In the coastal regions of Croatia the cuisine has a rather Mediterranean flavour, as you would expect, with lots of olive oil used in the preparation. However, Croatian cuisine does have its own distinct identity, especially in regards to the cooking of fish. The tradition of grilling and roasting fish and delicacies of the sea has been carried down from generation to generation, where the taste of the fish depends on the grilling technique and the type of wood chosen. There is the tantalising Dalmatian olive oil method of cooking, gradelavanje, which gives the fish a particular and fantastic taste.
An exquisite hors-d'oeuvre are sea-shells (oysters, mussels, date-shells) as well as scampi, grilled or "na buzaru" (cooked and flavoured with a lot of aromatic spices and wine). From fish meals the fish stew (several kinds of fish sauteéd in a tomato sauce with garlic and spices) is very savoury, and in the continental region the peppered fish stew with fresh-water fish is favoured. Dalmatian prosciutto is very hard and distinctly red and should be eaten in a traditional tavern with cheese and olives. Pilchards are the most frequent blue fish, eaten grilled or salted in oil. Pasta, most often eaten with tomato sauce or in soups, is seasoned with wild herbs and spices. Also highly valued are cooked lamb, lamb soup, Dubrovnik green manistra (thick vegetable soup), pasticada, or a veal sauce, with gnocchi, and beans with pasta. In the Dalmatian hinterland known as Zagora, dishes such as kastradina, or dried mutton soup with vegetables, and arambasici or japraci, minced meat rolled in vine leaves or chard, reveal that the region once bordered Ottoman Turkey. Eels and frogs in brodetto are very popular in the Neretva River valley, while people living along the Cetina River enjoy simple dishes made from frogs.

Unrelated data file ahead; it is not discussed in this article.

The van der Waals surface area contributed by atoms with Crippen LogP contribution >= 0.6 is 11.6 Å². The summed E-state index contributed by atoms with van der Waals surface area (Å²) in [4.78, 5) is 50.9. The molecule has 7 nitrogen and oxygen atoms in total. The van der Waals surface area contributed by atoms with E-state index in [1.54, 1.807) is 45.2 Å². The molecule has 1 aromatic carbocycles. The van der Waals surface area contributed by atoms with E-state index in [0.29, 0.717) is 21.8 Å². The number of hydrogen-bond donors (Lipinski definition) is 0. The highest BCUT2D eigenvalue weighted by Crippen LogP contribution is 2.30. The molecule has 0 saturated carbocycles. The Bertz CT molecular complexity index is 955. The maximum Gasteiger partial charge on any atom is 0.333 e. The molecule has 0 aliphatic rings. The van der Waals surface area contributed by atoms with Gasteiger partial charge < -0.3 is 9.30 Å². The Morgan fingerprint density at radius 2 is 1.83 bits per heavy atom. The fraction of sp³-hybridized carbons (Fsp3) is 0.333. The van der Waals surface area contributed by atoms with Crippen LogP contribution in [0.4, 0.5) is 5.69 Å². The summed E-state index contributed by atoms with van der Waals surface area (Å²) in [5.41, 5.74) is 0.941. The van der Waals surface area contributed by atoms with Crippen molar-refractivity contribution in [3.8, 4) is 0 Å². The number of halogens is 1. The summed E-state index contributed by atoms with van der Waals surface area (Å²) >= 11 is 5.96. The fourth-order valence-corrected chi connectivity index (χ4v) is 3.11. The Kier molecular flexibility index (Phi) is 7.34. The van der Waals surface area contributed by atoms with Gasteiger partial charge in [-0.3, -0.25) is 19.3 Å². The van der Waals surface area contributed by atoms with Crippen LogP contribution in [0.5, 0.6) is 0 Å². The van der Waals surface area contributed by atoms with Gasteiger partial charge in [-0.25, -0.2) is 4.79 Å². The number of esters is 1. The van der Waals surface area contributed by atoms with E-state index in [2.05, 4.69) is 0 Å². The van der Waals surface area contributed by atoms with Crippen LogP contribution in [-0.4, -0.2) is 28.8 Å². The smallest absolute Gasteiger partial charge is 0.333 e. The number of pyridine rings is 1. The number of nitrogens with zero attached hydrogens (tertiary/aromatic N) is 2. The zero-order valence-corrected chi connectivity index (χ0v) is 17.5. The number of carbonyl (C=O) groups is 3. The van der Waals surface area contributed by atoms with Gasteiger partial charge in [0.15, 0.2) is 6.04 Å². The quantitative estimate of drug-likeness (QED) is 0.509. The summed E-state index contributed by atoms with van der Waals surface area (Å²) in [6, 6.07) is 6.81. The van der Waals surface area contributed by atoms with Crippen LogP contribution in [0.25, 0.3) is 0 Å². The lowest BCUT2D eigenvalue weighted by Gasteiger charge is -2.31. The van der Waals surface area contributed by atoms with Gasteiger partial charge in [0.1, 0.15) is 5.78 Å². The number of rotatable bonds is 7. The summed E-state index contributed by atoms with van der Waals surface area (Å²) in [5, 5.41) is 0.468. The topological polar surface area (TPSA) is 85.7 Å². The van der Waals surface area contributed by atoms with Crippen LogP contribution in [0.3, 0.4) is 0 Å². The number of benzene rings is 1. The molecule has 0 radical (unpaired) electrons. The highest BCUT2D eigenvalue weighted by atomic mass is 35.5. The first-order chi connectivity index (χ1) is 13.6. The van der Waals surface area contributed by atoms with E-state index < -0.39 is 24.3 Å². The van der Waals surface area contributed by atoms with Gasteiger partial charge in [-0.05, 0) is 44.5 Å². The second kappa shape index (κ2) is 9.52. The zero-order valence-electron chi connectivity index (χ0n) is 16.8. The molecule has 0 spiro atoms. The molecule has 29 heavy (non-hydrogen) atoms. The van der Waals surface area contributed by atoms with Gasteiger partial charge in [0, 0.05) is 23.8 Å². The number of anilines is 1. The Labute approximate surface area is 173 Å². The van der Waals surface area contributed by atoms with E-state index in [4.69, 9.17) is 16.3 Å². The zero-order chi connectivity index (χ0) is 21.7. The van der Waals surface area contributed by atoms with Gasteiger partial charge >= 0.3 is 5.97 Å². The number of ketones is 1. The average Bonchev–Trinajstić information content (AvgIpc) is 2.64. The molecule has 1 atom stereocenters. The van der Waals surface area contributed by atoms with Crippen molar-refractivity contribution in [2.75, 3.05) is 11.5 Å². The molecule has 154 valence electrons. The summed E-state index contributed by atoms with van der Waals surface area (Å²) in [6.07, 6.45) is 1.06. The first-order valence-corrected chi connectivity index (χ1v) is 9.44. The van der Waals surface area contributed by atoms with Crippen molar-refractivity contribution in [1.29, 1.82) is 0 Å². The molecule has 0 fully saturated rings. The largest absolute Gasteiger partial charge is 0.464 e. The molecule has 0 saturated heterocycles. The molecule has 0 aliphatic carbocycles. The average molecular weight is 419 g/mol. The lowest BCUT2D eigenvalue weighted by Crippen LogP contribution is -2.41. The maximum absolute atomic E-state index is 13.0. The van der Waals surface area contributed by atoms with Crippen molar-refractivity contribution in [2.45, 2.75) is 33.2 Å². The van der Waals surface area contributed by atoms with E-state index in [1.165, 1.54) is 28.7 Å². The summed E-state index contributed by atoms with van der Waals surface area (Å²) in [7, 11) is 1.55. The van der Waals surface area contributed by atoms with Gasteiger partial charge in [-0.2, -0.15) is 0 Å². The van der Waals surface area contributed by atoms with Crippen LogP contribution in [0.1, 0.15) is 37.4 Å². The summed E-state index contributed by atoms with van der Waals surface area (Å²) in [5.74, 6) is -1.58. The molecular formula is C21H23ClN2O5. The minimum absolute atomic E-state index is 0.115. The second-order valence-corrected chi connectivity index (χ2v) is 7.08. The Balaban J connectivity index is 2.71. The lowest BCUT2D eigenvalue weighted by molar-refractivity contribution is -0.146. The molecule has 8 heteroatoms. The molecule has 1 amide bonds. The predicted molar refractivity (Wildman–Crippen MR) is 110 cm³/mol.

Connoisseurs of cheese must try Paski sir. Made on the island of Pag, this sharp, sheep's milk cheese is a delicacy throughout Croatia. It's often served as an appetiser, thinly sliced with olives on the side.